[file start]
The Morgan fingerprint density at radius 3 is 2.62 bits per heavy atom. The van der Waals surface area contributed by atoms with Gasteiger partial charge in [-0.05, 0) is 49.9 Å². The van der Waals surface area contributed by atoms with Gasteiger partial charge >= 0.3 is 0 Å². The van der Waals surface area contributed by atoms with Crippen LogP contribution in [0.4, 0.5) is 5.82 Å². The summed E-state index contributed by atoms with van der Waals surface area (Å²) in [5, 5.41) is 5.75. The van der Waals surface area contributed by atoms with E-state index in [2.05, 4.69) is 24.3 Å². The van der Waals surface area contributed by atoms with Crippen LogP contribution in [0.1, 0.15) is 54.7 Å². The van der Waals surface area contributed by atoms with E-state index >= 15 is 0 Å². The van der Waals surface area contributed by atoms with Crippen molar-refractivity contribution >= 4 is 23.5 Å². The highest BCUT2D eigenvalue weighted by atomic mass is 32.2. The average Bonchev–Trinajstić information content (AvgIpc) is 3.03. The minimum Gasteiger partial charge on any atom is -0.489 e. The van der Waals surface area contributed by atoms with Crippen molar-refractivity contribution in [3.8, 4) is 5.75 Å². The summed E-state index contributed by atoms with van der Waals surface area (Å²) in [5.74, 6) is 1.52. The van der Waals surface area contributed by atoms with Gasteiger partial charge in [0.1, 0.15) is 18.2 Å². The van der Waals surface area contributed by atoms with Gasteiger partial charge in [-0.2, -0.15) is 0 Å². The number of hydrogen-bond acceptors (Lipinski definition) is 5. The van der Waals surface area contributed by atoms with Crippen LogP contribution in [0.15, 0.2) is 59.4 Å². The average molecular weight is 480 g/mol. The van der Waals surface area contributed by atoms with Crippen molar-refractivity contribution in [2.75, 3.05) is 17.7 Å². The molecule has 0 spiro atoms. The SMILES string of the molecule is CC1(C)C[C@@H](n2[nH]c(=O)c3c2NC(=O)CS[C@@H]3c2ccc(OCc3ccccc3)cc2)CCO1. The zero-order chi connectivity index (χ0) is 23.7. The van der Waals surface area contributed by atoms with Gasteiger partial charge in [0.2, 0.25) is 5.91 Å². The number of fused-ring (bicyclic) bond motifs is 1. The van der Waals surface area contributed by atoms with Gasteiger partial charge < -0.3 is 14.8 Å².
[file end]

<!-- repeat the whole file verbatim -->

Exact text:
The Morgan fingerprint density at radius 3 is 2.62 bits per heavy atom. The van der Waals surface area contributed by atoms with Gasteiger partial charge in [-0.05, 0) is 49.9 Å². The van der Waals surface area contributed by atoms with Gasteiger partial charge >= 0.3 is 0 Å². The van der Waals surface area contributed by atoms with Crippen LogP contribution in [0.4, 0.5) is 5.82 Å². The summed E-state index contributed by atoms with van der Waals surface area (Å²) in [5, 5.41) is 5.75. The van der Waals surface area contributed by atoms with E-state index in [2.05, 4.69) is 24.3 Å². The van der Waals surface area contributed by atoms with Crippen LogP contribution in [0.1, 0.15) is 54.7 Å². The van der Waals surface area contributed by atoms with E-state index >= 15 is 0 Å². The van der Waals surface area contributed by atoms with Crippen molar-refractivity contribution >= 4 is 23.5 Å². The highest BCUT2D eigenvalue weighted by atomic mass is 32.2. The average Bonchev–Trinajstić information content (AvgIpc) is 3.03. The minimum Gasteiger partial charge on any atom is -0.489 e. The van der Waals surface area contributed by atoms with Crippen molar-refractivity contribution in [3.8, 4) is 5.75 Å². The summed E-state index contributed by atoms with van der Waals surface area (Å²) in [5.74, 6) is 1.52. The van der Waals surface area contributed by atoms with Gasteiger partial charge in [0.1, 0.15) is 18.2 Å². The van der Waals surface area contributed by atoms with Gasteiger partial charge in [-0.2, -0.15) is 0 Å². The number of hydrogen-bond acceptors (Lipinski definition) is 5. The van der Waals surface area contributed by atoms with Crippen LogP contribution in [0.15, 0.2) is 59.4 Å². The average molecular weight is 480 g/mol. The van der Waals surface area contributed by atoms with Crippen molar-refractivity contribution in [2.75, 3.05) is 17.7 Å². The molecule has 0 spiro atoms. The SMILES string of the molecule is CC1(C)C[C@@H](n2[nH]c(=O)c3c2NC(=O)CS[C@@H]3c2ccc(OCc3ccccc3)cc2)CCO1. The zero-order chi connectivity index (χ0) is 23.7. The van der Waals surface area contributed by atoms with Gasteiger partial charge in [0.2, 0.25) is 5.91 Å². The number of fused-ring (bicyclic) bond motifs is 1. The van der Waals surface area contributed by atoms with Gasteiger partial charge < -0.3 is 14.8 Å².